NEW YORK: Global oil prices slid on Wednesday (Feb 4) following a three-day rally with the main US contract sinking more than US$4 as US crude stockpiles mounted.
US benchmark West Texas Intermediate for delivery in March tumbled US$4.60, or 8.7 per cent from Tuesday’s close, to US$48.45 a barrel. In London trade Brent North Sea crude for March shed US$3.75 at US$54.16.
The drop wiped out much of the gains of the three-day rally, but crude remained well above its lows for the year. The market is well-supplied and there had been little concrete in the supply-demand equation to underpin the rise.
US oil stockpiles mounted again last week, hitting 30-year highs, according to US government data. Commercial crude inventories rose by 6.3 million barrels to hit a record 413.1 million barrels. Some of that could be explained by the worker strikes at refiners representing some 10 per cent of all US capacity.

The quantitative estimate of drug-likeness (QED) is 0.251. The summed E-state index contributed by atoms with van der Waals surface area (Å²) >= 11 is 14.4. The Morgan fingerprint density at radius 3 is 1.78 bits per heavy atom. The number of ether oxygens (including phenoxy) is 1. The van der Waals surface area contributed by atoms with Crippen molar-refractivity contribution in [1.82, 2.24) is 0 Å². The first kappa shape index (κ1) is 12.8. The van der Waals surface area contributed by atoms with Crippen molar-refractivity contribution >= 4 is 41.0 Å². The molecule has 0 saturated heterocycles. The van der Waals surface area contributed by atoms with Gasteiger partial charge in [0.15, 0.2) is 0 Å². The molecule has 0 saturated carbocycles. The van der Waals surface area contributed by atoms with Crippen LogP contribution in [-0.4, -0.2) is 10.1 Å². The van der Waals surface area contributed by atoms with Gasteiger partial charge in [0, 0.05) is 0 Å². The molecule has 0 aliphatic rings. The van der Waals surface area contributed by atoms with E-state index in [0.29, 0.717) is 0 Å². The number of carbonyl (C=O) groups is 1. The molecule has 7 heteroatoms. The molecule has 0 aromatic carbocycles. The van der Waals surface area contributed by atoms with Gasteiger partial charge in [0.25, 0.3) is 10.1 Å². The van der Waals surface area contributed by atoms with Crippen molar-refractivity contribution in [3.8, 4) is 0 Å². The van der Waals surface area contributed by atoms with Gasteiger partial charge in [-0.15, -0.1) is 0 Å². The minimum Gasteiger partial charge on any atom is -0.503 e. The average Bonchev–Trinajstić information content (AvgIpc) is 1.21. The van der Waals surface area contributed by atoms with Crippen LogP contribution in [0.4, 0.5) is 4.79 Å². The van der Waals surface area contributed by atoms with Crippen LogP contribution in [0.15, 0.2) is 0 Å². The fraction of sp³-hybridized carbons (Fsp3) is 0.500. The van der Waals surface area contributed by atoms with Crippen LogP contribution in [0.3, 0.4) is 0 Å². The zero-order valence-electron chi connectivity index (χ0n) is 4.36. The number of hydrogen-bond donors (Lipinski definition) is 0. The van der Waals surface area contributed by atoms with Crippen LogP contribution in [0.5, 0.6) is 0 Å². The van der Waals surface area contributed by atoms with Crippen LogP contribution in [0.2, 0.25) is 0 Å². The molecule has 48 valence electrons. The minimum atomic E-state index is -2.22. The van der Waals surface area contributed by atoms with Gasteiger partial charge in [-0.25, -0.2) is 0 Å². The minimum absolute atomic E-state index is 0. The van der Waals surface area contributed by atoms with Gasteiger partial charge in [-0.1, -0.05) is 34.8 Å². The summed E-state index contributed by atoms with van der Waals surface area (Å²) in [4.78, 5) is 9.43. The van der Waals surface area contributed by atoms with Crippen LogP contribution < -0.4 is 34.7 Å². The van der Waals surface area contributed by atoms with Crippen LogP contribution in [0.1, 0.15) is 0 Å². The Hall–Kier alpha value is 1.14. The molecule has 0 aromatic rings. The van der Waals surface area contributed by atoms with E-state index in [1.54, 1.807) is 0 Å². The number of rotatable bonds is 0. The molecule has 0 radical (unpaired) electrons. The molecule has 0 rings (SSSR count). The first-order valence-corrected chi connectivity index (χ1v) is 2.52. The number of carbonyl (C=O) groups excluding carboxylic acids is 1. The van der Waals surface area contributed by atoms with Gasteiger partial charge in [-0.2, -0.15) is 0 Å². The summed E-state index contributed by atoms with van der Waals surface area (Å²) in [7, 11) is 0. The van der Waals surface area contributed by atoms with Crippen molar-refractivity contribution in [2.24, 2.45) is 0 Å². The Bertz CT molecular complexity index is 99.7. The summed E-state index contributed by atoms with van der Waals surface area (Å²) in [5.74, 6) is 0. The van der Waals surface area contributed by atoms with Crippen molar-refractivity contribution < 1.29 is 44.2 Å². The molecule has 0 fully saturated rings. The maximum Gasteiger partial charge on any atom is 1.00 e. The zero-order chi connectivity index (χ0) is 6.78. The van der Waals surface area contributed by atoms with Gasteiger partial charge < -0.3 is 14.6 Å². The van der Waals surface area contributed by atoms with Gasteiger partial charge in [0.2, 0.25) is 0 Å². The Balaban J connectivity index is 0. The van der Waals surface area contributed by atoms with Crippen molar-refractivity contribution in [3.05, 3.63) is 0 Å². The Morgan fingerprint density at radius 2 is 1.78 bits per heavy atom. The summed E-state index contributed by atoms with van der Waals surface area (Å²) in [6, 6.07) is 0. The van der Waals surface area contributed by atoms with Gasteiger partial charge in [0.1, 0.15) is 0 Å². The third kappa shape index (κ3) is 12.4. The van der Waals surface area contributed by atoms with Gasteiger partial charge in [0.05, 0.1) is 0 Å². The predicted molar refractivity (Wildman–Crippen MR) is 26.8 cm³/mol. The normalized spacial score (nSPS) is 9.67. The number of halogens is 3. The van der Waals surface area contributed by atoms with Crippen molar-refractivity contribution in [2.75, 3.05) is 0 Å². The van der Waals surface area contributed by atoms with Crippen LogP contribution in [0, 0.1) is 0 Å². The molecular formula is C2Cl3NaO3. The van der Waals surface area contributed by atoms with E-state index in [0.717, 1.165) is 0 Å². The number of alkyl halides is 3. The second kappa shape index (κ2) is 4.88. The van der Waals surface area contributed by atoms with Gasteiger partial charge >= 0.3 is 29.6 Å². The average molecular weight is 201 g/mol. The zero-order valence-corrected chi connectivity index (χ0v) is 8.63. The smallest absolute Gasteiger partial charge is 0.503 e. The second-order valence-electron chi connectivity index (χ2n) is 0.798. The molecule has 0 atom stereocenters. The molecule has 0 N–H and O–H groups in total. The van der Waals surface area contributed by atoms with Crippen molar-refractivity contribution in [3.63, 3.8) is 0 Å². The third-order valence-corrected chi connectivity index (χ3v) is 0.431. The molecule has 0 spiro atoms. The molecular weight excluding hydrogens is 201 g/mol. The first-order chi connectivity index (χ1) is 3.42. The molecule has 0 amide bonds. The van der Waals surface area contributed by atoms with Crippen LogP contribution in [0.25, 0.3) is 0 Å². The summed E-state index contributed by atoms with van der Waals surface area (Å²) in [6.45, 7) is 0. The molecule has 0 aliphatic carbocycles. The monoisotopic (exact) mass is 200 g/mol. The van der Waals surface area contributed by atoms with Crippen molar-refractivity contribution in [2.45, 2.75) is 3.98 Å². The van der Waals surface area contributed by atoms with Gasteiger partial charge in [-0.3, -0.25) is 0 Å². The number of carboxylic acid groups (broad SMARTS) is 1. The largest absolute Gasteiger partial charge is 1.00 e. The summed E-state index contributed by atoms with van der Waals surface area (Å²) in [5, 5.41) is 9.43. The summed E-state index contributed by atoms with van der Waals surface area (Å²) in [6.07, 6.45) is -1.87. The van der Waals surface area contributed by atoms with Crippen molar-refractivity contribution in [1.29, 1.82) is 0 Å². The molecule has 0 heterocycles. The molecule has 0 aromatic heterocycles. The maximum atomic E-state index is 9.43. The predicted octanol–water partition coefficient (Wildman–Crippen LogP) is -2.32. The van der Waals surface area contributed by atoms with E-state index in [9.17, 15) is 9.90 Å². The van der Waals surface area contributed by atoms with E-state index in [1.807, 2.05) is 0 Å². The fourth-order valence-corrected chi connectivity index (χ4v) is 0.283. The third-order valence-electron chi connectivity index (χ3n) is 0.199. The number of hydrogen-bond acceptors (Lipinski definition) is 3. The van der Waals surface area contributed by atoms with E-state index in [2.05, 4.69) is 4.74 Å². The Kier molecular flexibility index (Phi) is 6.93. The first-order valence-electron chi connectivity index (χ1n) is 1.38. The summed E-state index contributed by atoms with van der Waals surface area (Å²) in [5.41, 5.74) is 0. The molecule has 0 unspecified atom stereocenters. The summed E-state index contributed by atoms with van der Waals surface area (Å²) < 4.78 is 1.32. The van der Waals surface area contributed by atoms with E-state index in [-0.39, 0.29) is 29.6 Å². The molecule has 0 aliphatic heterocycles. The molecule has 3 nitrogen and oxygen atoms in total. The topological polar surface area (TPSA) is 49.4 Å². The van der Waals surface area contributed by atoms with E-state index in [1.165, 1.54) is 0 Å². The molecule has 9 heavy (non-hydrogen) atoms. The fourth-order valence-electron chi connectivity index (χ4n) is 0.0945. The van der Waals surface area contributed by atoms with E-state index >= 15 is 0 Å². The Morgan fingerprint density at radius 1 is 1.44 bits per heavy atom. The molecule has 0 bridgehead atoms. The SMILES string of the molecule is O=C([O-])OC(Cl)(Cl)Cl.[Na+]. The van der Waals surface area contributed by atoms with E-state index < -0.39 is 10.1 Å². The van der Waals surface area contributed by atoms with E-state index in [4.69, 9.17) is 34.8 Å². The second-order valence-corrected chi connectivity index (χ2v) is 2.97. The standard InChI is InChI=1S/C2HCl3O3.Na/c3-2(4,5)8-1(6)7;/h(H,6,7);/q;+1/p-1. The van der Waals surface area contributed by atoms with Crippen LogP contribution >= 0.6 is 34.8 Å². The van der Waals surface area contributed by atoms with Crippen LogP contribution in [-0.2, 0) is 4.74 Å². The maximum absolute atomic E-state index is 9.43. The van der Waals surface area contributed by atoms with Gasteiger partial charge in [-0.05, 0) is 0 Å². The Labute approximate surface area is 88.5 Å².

But Larry Carl of market consultancy Frost & Sullivan pointed out that gasoline stocks had also risen. That “means we can afford not run to refineries too high, which is going to put more crude in the system,” he said. He called the recent sharp jump in crude prices “a little bit of irrational gibberish”.
Ken Hasegawa, an energy trading manager at Newedge Group in Tokyo, said the crude market was extremely volatile after the three-day rally that began on Friday saw prices surge nearly 20 per cent.
“It has become increasingly difficult to discern the direction of the prices of crude oil, but the fundamentals remain unchanged,” Hasegawa told AFP. He said that prices could fluctuate in a US$20 range in the short term.